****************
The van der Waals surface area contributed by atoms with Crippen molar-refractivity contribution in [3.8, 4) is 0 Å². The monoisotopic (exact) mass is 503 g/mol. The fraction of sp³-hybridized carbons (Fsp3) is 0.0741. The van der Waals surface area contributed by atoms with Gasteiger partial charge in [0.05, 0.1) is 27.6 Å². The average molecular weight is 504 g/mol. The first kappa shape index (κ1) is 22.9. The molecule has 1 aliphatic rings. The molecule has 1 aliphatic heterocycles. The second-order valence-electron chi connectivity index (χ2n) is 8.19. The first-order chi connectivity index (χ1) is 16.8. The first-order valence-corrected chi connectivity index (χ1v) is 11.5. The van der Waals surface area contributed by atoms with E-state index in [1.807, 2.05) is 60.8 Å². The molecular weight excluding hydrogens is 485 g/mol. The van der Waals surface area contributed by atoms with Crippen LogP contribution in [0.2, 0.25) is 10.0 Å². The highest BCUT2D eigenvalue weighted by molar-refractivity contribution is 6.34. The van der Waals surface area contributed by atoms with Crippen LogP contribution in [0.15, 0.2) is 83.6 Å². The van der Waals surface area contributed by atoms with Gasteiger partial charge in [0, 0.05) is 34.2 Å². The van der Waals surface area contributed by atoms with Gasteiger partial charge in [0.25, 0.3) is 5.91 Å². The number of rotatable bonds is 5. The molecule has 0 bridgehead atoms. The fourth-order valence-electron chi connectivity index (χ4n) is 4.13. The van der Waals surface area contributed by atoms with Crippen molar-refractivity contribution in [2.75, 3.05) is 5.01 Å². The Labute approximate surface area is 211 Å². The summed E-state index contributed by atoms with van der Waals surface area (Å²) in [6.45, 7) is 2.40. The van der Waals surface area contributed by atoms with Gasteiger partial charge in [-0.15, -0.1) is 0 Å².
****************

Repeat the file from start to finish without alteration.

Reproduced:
The van der Waals surface area contributed by atoms with Crippen molar-refractivity contribution in [3.8, 4) is 0 Å². The monoisotopic (exact) mass is 503 g/mol. The fraction of sp³-hybridized carbons (Fsp3) is 0.0741. The van der Waals surface area contributed by atoms with Gasteiger partial charge in [0.05, 0.1) is 27.6 Å². The average molecular weight is 504 g/mol. The first kappa shape index (κ1) is 22.9. The molecule has 1 aliphatic rings. The molecule has 1 aliphatic heterocycles. The second-order valence-electron chi connectivity index (χ2n) is 8.19. The first-order chi connectivity index (χ1) is 16.8. The first-order valence-corrected chi connectivity index (χ1v) is 11.5. The van der Waals surface area contributed by atoms with E-state index in [1.807, 2.05) is 60.8 Å². The molecular weight excluding hydrogens is 485 g/mol. The van der Waals surface area contributed by atoms with Crippen LogP contribution in [0.2, 0.25) is 10.0 Å². The highest BCUT2D eigenvalue weighted by molar-refractivity contribution is 6.34. The van der Waals surface area contributed by atoms with Crippen LogP contribution in [0.15, 0.2) is 83.6 Å². The van der Waals surface area contributed by atoms with Gasteiger partial charge in [0, 0.05) is 34.2 Å². The van der Waals surface area contributed by atoms with Gasteiger partial charge in [0.25, 0.3) is 5.91 Å². The number of rotatable bonds is 5. The molecule has 0 bridgehead atoms. The fourth-order valence-electron chi connectivity index (χ4n) is 4.13. The van der Waals surface area contributed by atoms with Crippen molar-refractivity contribution in [2.75, 3.05) is 5.01 Å². The Labute approximate surface area is 211 Å². The summed E-state index contributed by atoms with van der Waals surface area (Å²) in [6.45, 7) is 2.40. The van der Waals surface area contributed by atoms with Gasteiger partial charge in [-0.15, -0.1) is 0 Å².